Written for Summer Of Zombie 2015
Was Frankenstein’s Monster a zombie?
Not really. No. Well, sort of. Depends upon who you ask. Victor? Yes. Igor? Maybe. The townspeople? Oh hell no.
Pardon me if I wax a bit pedantic here.
I am always (and never) shocked when I get asked this question. And I actually have a vested interest in the question from both sides, as I am an established author of zombie fiction who has planned a version of the Frankenstein myth.
Back to the question.
Was Frankenstein’s Monster a zombie? Before we actually come to a conclusion, we have to first examine the sources – the book by Mary Shelley and the original Universal film. The vast majority of people have only one frame of reference – the film. If you’ve read the book (especially the unabridged version), you know the film and the book are two very different beasts – so much so, that you have to wonder where Universal came up with film.
The classic Universal film (one that I adore) portrays the monster as a fairly mindless menace of a giant. Yes, he does display a level of innocence that is quickly derailed by a very unforgiving society, but there’s very little in the way of complex thought creeping behind the eyes. The creature is driven by holdover instincts from a dysfunctional brain (eventually made hilarious by Marty Feldman and “Abbie Something”) and even irrationally terrified by flame.
To the untrained eye, it would be fairly simple to draw the conclusion that Victor Frankenstein’s creation could fall into the category of zombie.
However, we must not ignore the source.
As I said, if you’ve read the book, you fully understand the fundamental and profound difference between the book and movie. Let me give you a prime example. In Mary Shelley’s novel, the creature confronts Victor with the follow monologue:
I expected this reception. All men hate the wretched. How, then, must I be hated, who am miserable beyond all living things! Yet you, my creator, detest and spurn me, thy creature, to whom thou art bound by ties only dissoluble by the annihilation of one of us. You purpose to kill me. How dare you sport thus with life? Do your duty toward me, and I will do mine toward you and the rest of mankind. If you will comply with my conditions, I will leave them and you at peace, but if you refuse I will glut the maw of death, until it be satiated with the blood of your remaining friends. Have I not suffered enough that you seek to increase my misery? Life, although it may only be an accumulation of anguish, is dear to me, and I will defend it. Remember, thou hast made me more powerful than thyself. My height is superior to thine, my joints more supple. But I will not be tempted to set myself in opposition to thee. I am thy creature and I will be even mild and docile to my natural lord and king, if thou wilt also perform thy part, the which thou owest me. Oh, Frankenstein, be not equitable to every other and trample upon me alone, to whom thy justice, and even thy clemency and affection, is most due. Remember that I am thy creature, I ought to by thy Adam, but I am rather the fallen angel whom thou drivest from joy for no misdeed. Everywhere I see bliss from which I alone am irrevocably excluded. The desert mountains and dreary glaciers are my refuge. I have wandered here many days. The caves of ice, which I only do not fear, are a dwelling to me, and the only one which man does not grudge. These bleak skies I hail, for they are kinder to me than your fellow beings. If the multitude of mankind knew of my existence, they would do as you do and arm themselves for my destruction. Shall I not then hate them who abhor me? I will keep no terms with my enemies. I am miserable and they shall share my wretchedness. Yet it is in your power to recompense me, and deliver them from an evil which it only remains for you to make so great that not only you and your family, but thousands of others, shall be swallowed up in the whirlwinds of its rage. Let your compassion be moved and do not disdain me. I was benevolent and good. Misery made me a fiend. Make me happy and I shall again be virtuous. I have wandered through these mountains, I have ranged through their immense recesses, consumed by a burning passion which you alone can gratify. We may not part until you have promised to comply with my request. I am alone and miserable. Man will not associate with me, but one as deformed and horrible as myself would not deny herself to me. My companion must be of the same species and have the same defects. A female. This being you must create.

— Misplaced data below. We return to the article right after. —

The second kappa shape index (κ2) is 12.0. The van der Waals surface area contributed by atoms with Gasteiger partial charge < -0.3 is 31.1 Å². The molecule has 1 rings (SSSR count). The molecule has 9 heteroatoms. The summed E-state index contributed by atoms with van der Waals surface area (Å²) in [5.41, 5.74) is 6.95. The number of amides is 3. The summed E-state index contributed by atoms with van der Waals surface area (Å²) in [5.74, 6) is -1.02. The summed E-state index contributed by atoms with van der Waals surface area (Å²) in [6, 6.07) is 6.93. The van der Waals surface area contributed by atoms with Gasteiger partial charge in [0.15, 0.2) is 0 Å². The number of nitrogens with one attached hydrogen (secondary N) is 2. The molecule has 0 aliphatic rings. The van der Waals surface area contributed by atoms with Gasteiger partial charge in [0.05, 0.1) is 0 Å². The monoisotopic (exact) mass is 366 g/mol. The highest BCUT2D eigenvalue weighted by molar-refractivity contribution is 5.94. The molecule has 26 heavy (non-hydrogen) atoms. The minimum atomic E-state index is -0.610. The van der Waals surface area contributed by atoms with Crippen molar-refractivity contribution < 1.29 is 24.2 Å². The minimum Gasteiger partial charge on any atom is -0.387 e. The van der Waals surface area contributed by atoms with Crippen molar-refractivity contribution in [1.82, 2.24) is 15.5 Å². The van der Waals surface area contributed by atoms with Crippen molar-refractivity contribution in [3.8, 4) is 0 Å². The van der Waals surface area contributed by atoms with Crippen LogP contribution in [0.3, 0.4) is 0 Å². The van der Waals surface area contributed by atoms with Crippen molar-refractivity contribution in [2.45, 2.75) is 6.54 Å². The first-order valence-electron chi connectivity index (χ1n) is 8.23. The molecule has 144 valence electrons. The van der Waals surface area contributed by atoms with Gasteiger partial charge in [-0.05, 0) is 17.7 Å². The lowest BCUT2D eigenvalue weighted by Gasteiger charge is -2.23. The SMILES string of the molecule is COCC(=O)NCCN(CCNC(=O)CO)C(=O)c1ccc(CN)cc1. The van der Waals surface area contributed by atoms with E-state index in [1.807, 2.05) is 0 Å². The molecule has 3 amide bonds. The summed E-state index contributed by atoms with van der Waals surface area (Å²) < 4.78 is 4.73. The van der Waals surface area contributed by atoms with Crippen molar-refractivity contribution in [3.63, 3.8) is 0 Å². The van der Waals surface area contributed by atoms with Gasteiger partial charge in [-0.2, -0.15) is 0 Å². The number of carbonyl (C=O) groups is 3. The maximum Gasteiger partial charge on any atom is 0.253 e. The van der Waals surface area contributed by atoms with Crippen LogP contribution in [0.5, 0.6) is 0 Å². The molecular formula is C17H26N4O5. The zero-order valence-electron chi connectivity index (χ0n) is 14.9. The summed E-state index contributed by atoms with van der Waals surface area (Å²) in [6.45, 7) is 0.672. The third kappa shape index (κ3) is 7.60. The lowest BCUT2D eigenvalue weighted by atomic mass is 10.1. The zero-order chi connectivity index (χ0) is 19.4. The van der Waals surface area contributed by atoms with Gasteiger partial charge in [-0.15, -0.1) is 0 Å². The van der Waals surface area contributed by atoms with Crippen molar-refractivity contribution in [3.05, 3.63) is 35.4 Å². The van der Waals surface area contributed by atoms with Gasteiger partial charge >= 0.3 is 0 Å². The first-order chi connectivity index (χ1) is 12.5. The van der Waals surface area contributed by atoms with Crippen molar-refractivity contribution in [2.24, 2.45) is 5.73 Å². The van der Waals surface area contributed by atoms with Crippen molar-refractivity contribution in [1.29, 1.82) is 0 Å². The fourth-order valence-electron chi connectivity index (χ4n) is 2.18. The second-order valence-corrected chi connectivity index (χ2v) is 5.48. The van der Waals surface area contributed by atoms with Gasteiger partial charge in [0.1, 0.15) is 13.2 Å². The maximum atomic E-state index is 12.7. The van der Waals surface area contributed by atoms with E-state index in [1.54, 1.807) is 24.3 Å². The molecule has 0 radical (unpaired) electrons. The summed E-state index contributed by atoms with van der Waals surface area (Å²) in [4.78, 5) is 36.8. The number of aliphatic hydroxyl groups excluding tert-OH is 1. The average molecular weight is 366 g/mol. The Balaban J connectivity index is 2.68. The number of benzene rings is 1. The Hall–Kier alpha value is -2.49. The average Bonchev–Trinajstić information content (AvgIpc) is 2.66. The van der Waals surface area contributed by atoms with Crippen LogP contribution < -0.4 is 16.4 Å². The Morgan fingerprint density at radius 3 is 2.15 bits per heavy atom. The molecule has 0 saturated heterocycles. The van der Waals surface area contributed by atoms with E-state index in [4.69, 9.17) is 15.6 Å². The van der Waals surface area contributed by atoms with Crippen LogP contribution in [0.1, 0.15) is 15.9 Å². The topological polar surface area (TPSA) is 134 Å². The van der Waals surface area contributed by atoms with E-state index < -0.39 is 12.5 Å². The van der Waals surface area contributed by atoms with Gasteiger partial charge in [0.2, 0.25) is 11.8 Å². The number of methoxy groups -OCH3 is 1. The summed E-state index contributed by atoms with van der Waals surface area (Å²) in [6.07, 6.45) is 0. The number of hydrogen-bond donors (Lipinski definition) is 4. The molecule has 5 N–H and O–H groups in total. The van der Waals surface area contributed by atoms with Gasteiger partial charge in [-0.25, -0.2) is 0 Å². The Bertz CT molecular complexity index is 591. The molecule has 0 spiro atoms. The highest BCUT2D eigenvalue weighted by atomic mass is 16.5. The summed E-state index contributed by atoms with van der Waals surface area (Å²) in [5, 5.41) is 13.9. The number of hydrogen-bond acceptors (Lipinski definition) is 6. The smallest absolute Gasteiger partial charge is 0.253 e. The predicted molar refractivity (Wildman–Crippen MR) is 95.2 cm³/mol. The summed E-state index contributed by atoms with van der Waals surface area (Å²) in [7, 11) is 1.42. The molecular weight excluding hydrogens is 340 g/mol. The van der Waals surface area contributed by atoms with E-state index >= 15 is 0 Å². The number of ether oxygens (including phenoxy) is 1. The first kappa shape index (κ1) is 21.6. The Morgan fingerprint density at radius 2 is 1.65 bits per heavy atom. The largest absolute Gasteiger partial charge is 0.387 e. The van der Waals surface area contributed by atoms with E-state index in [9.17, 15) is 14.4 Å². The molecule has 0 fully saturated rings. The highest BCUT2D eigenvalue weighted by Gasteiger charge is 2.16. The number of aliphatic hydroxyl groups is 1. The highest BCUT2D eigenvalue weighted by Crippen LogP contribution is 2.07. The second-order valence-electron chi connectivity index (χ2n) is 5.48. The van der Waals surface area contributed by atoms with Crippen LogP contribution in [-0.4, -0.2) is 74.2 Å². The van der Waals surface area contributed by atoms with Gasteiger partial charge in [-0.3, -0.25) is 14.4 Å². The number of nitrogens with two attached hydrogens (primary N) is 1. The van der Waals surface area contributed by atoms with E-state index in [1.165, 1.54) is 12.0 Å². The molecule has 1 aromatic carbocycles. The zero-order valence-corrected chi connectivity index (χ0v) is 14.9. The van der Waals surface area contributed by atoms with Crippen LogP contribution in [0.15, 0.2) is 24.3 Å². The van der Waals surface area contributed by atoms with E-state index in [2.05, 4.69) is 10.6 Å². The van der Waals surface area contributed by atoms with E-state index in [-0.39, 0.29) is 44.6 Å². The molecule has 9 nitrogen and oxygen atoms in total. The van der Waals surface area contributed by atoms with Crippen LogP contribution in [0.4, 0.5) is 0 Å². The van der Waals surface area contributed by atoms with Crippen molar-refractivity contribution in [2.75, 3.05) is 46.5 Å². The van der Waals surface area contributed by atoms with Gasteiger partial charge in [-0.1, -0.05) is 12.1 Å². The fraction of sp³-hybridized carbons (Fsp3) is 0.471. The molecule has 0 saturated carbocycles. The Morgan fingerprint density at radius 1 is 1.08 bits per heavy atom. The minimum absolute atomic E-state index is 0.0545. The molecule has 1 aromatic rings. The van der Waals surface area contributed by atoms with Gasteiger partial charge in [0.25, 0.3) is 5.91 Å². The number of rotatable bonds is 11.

That, my dear friends, is not the ramblings of the undead. No. Mary Shelley’s original creature was a beast deeply in touch with his emotional need for companionship. He wanted a mate so badly, he was willing to threaten the life of Victor should he not follow through with his promise.
Not something you would ever associate with a zombie (moaner, screamer, etc.).
By very definition (according to), a zombie is:
noun: the body of a dead person given the semblance of life, but mute and will-less, by a supernatural force, usually for some evil purpose
Although I would argue that not all zombies are created for some evil purpose, even by this definition the creature (from both sources) could not be categorized a zombie. Why? First and foremost, Victor Frankenstein did not create the creature for an evil purpose. In fact, his creation was done in order to prove his scientific theories correct (and to advance the science of medicine). Second, the creature was not will-less (though in the film it would seem he is near that state). In both the film and the book, the creature had motive for his actions (though the film his motives were quite rudimentary).
With this being said, I think the question that Frankenstein’s Monster was not a zombie can finally be put to rest.
Where do you stand on this life-changing issue?